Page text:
Northern Colorado bison project uses high-tech breeding to halt disease and conserve an icon
A seed herd of purebred American bison – offspring of the iconic native species in Yellowstone National Park – will be reintroduced this fall to a natural area at the hinge of the Rocky Mountains and the Great Plains after an agreement is finalized this week between Colorado State University and three government agencies.
"The Yellowstone herd is so unique. It started the U.S. conservation movement in large animals," said Dr. Jack Rhyan, a veterinarian with the U.S. Department of Agriculture in Fort Collins and a partner in the reintroduction project. "It's exciting that Fort Collins is part of this really great American story. We're having a role in the story of bison conservation and restoration."
The bison release is set for Nov. 1 on 800 fenced acres at Soapstone Prairie Natural Area, owned by the city of Fort Collins, and adjacent Red Mountain Open Space, owned by Larimer County. The site is in northern Colorado, near the Wyoming border, where bison once roamed freely before they were slaughtered to near extinction in the late 1800s.
The release date itself is symbolic, coming on National Bison Day and at the start of Native American Heritage Month.
The bison in northern Colorado will be among just a handful of genetically pure herds raised privately, by American Indian tribes and by government agencies in the United States. Colorado State scientists hope that, as the herd grows, the project will provide bison to other conservation efforts.
"This bison reintroduction project has the potential to fulfill many needs and interests, and we're really pleased to contribute," said Dr. Mark Stetter, a wildlife veterinarian and dean of the CSU College of Veterinary Medicine and Biomedical Sciences.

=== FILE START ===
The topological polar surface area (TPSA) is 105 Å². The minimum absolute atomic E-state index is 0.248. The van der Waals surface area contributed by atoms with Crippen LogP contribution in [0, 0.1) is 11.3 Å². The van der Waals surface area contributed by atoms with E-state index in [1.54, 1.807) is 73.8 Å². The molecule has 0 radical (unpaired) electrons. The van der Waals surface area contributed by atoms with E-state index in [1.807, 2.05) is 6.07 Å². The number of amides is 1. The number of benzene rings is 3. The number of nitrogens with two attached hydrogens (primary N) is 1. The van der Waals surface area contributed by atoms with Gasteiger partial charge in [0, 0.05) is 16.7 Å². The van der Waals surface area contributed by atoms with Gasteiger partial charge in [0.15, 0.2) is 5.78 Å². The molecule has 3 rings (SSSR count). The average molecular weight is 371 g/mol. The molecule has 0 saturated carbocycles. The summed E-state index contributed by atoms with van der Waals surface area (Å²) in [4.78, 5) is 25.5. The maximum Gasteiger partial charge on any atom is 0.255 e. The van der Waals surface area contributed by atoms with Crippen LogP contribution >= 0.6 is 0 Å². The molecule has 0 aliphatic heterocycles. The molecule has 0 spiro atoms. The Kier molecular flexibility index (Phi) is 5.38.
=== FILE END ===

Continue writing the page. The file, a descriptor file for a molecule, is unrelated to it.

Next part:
Conservationists for years have envisioned bison reintroduction in northern Colorado. The aspiration is becoming reality with the problem-solving use of assisted reproductive technologies developed over several decades at CSU, chiefly for production livestock and high-value performance horses. Similar techniques, including in vitro fertilization and embryo transfer, are used to help people with fertility problems attain pregnancy.
In this case, the technologies – including a special washing technique to cleanse bison embryos of potentially dangerous pathogens – are being used to help conserve dynastic American bison, while also guaranteeing the animals are free from an infectious disease loathed by cattle ranchers and wildlife fans.
"We realized we have the tools to get around the disease to help the city establish a bison seed herd," said Jennifer Barfield, the reintroduction project's scientific leader, with Colorado State's Animal Reproduction and Biotechnology Laboratory.
Barfield recalled a meeting over coffee three years ago, when she and collaborators realized that assisted reproductive technologies long used in beef and dairy cattle could be applied to a different end: species conservation and, critically, disease control.
"All the pieces seemed to fall into place," said Barfield, an assistant professor trained in conservation biology and reproductive physiology. "I started with this project really excited by the science, the idea that we could use the bovine reproduction system in a different way.
"But I've developed this passion for the bison," she said. "They're so culturally important. The heritage they carry with them has been the extra motivation to make this work."
The creatures to form the Laramie Foothills Bison Conservation Herd at Soapstone Prairie Natural Area and Red Mountain Open Space are now housed on CSU's Foothills Campus. The group released will number only a dozen.